2 Blessed are those who keep His testimonies, Who seek Him with the whole heart! ~ Psalm 119:2 (NKJV)
By Bro. John L. Cash
It’s fun to be a country preacher, for a lot of reasons. One of the things I enjoy most is that people are always asking me interesting questions about the Bible. People ask great questions—and I find myself thinking about ideas and situations and things I’ve never thought about before. Because I’ve been studying a long time, sometimes I can answer a question off the top of my head. But most of the time I have to say, “Let me read a little bit, and I’ll get back with you later.”
One of the most common questions is this: “Why is the Old Testament so different than the New Testament?” And I immediately understand where the “asker” is coming from. The New Testament reveals to us the Gospel of Jesus Christ, and the knowledge that God is Love, and God is Light, and God is Life. But the Old Testament often relates stories full of darkness and anger and pain; some stories could even be called gruesome. Why is there such a contrast?
I think I can say that I understand this much better than I used to. And I’ll be writing about this for the next several weeks because it’s a big subject. You see, my whole view of what the Bible is changed because I read one little devotion written by the late Michael Spencer. (He wrote a wonderful blog called “Internet Monk” and passed away when he was only 54 years old. But that’s another story for a different day.) Bro. Michael said his understanding of the Old Testament became clear to him when a little old lady described the book to him: “Michael, the whole Bible is a story about Jesus. And the Old Testament is made up of the stories God tells around His kitchen table.”
Every family has stories that they tell (over and over again) whenever they get together. We have hundreds of them in our family. There are heartwarming stories like, “The Record Player that Daddy Brought Home When He Saw Santa at the Hardware Store.” There are funny stories like, “Gravy on the Ceiling: When Mama’s Pressure Cooker Exploded.” There are gory tales like, “When Bobby Mann poked John in the Head with a Pencil in Second Grade.” There are sad stories, and stories of tragedies, and stories of regular days when things happened that are only important to us. I’m only scratching the surface here, but our family has stories. We can sit around the kitchen table and go on and on for days.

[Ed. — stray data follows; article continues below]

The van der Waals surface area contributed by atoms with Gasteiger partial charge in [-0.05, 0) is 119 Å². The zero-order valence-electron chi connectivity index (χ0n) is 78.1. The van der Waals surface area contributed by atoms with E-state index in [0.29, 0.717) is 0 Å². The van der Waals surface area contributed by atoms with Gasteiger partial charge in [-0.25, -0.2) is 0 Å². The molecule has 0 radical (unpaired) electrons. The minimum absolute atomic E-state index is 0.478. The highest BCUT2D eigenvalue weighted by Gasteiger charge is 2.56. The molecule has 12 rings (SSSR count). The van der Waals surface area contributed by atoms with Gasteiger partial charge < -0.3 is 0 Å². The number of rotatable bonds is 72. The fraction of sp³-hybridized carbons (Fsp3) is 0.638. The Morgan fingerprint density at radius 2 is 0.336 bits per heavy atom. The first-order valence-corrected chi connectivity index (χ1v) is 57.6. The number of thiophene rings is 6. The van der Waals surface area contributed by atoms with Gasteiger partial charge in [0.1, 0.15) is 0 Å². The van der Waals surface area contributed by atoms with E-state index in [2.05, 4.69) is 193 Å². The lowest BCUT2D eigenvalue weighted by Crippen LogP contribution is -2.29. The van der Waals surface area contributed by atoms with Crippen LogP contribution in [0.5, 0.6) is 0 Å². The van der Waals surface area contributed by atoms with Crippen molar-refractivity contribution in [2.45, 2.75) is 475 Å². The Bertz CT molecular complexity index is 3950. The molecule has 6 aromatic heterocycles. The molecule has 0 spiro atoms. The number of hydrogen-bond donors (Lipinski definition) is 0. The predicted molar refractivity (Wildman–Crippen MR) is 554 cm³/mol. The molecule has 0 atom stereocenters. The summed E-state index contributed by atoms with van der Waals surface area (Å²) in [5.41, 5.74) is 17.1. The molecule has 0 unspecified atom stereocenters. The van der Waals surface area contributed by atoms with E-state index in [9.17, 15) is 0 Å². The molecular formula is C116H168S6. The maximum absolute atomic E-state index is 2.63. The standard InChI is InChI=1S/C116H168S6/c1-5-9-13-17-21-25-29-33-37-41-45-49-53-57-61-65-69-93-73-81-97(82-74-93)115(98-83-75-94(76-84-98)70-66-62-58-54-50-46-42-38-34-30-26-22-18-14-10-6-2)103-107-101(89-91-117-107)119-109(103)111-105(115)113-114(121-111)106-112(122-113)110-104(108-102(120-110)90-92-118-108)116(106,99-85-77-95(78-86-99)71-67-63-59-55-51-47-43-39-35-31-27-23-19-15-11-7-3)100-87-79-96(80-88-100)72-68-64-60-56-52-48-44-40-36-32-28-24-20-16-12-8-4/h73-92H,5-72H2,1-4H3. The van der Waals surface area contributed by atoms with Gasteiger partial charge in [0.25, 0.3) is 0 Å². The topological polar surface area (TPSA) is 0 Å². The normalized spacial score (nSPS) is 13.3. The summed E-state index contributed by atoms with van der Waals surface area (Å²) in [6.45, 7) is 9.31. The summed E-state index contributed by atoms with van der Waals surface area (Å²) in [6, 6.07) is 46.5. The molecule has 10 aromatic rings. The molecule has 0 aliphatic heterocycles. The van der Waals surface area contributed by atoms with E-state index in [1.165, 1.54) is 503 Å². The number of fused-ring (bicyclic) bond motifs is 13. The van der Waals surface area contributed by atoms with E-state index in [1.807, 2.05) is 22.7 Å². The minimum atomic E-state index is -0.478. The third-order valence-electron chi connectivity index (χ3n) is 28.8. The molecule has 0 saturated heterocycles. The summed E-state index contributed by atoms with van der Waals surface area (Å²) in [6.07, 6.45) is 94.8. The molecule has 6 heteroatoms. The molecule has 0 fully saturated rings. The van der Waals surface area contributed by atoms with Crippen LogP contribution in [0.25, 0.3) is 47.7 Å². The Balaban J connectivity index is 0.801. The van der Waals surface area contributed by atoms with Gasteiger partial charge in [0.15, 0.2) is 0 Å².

Some of our family stories teach some sort of moral lesson. But most of them don’t. They aren’t supposed to teach any lesson. They are just a recounting of all the things that happened—good, bad, and indifferent.
And from my point of view, these stories are MY story. They’re the story of the little boy who was the youngest of seven first-cousins and the adventures of how he grew up and lived and loved and eventually became a pastor, a husband and a dad. Even the things that happened before I was born are part of the story of ME because that’s where I came from.
So let’s think about the Bible as a book about Jesus. And the Old Testament is the book of the stories that God tells around His kitchen table. There are heart-warming stories, like “How Jesus’ (Many ‘Greats’) Grandmother Ruth Dearly Loved Her Mother-in-law Naomi.”
There are funny stories like, “The Time the Jackass Spoke to Balaam.” There are gruesome-stories-that-really-happened-but-teach-no-moral-lesson-and-belong-on-“The Forensic Files” like, “Judges Chapter 9: Angry Man Slices the Body of His Murdered Maidservant into 12 Parts (and Mails the Pieces).”
A lot of years passed between the stories of “The Garden of Eden” and “The Babe in the Manger,” and all those forefathers of Jesus were busy doing all sorts of things over the centuries. That’s where the Old Testament came from.
Clearly, our Heavenly Father is a God who loves to tell stories. The Bible says we’re made in His image; that’s probably why we love to tell (and hear) stories, too. There are so many amazing and interesting stories in the Holy Scriptures. But without a doubt, one we love the most is the Story of Jesus.
(Check back next week for more of Brother John’s perspective on the Old Testament.)
Dr. John L. Cash is the “Country Preacher Dad.” He was raised in Stuttgart, Arkansas, and has spent the last 29 years being a country preacher in the piney woods five miles south of the little town of Hickory, Mississippi. (On week days has a desk-job at a public school, where he used to teach Latin on closed-circuit-television.) He and his lovely wife, Susan, live in the parsonage next door to the Antioch Christian Church (where the Preacher will be writing more about the Old Testament next week.) Their kids include Spencer (age 24), his wife Madeline (age 23), and Seth (age 20).